Thursday, 23 September 2010

Cultural Property Concern: a "Cancer"?

US Antiquities dealer Wayne Sayles claims that what he calls "cultural property nationalism" is like a cancer - "abnormal and malignant". That does not prevent him from making money selling ancient artefacts though. He likens the idea of people wanting the cultural property of their country being available in that country for study and appreciation in being a "cult-like fanaticism" to "the Spanish Inquisition, Bolshevism and the National Socialist movements". I think Mr Sayles has not quite grasped the issue - seeing it only from his own purely commercial viewpoint as a dealer in the cultural property taken, perforce, from other countries. For him there is something perverse in the idea that modern states have some form of control and responsibilities towards expressions of culture within their territory, including "all of the tangible elements of the land's cultural history—even when it has no demonstrable link to the present". His prose gets even more colourful, at the expense of clarity:
Like the nationalist movements of earlier ages, Cultural Property Nationalism relies on government oppression to achieve its aim of domination and control. Consequently, a process of infiltration and manipulation lies at the heart of its agenda. This oppression, as historically has been the case, is masterfully couched in egalitarian terms — even though the objectives are anything but. It is often accompanied by historical revisionism. The actions of nationalist government, when they inevitably run counter to the will and interests of the majority, are typically defended by a non-government group that is perceived as trustworthy and benevolent. These surrogates are often brought into the nationalist fold as "stewards" of the associated tangible property. [...] The proponents of this [cultural property nationalist] view have, with great skill and cunning, chipped away at age-old private property rights and have graduated from a subtle ideology to a controlling force. The process that has worked throughout time is working for Cultural Property Nationalists today.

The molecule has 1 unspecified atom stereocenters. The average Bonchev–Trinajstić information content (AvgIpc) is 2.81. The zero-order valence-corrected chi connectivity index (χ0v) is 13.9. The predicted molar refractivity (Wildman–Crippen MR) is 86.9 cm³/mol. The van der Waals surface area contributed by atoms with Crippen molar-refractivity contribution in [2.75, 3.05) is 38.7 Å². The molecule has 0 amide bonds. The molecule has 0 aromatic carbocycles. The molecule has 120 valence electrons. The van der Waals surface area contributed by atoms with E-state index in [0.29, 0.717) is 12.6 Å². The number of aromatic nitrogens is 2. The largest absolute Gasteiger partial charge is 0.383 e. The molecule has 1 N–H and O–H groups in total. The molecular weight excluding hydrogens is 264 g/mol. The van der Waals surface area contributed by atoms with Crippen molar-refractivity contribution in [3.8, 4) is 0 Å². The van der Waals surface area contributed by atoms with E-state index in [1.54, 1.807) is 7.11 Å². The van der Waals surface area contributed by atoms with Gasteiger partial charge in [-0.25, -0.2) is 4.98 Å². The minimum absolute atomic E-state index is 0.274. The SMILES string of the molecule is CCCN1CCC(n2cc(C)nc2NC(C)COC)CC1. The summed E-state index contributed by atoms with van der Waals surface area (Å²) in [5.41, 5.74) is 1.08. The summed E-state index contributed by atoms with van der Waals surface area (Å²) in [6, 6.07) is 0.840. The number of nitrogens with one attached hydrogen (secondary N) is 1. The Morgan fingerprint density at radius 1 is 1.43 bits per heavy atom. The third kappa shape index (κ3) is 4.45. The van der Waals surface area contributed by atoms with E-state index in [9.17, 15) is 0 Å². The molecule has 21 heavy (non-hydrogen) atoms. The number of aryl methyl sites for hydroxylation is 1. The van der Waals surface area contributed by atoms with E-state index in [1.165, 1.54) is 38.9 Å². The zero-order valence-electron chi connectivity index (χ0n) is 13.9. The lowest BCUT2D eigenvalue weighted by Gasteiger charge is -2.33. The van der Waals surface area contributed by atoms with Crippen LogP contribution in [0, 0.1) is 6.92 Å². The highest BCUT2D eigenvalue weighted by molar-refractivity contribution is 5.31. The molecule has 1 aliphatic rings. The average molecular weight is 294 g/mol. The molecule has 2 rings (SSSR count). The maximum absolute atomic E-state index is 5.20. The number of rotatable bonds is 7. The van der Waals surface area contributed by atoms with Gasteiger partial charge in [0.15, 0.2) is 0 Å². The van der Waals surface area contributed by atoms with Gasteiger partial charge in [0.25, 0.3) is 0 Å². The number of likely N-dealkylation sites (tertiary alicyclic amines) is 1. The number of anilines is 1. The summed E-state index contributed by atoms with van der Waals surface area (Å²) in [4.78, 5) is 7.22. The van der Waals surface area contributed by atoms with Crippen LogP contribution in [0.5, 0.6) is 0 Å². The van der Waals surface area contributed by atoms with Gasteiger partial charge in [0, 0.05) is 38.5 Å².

But how can the dealer portray protecting and restoring the cultural heritage as "counter to the will and interests of the majority"? In what modern country is that the case? On the contrary it is the will of the people of countries deprived of important parts of their cultural heritage (Greece with its Parthenon Marbles, Nigeria with the Benin Bronzes, Egypt and Iraq robbed of thousands of antiquities) to get them back, and it is "enlightened countries" like Britain and the USA which are refusing to acknowledge those claims. From where do we need to excise the "cancer"?
The cases of nationalist excess that history preserves for us have all been reversed by a cataclysmic event. While the domination of nationalism comes slowly and insidiously, it is typically expunged in rapid fashion when the masses refuse to accept it. Cultural Property Nationalism is doomed to the same fate...
only when culture and cultural identity cease to exist, Mr Sayles, but then nobody will need dealers and the antiquities they sell, or museums that house them. I suspect that for a good while dealers like Mr Sayles seeing little in cultural property than how much they can make on selling it, reducing it to a mere commodity, like potatoes, will be a sad anachronism, a throwback to the world of colonialism and disregard for the inhabitants of other lands and regions. Before insultingly labelling those concerned about the future of a region's cultural heritage as a "cancer", perhaps Mr Sayles and others who treat it in a purely exploitive - trophy-hunting - fashion need to place themselves in the position of those their deeds deprive of their cultural heritage and the means to understand it in their own lands.

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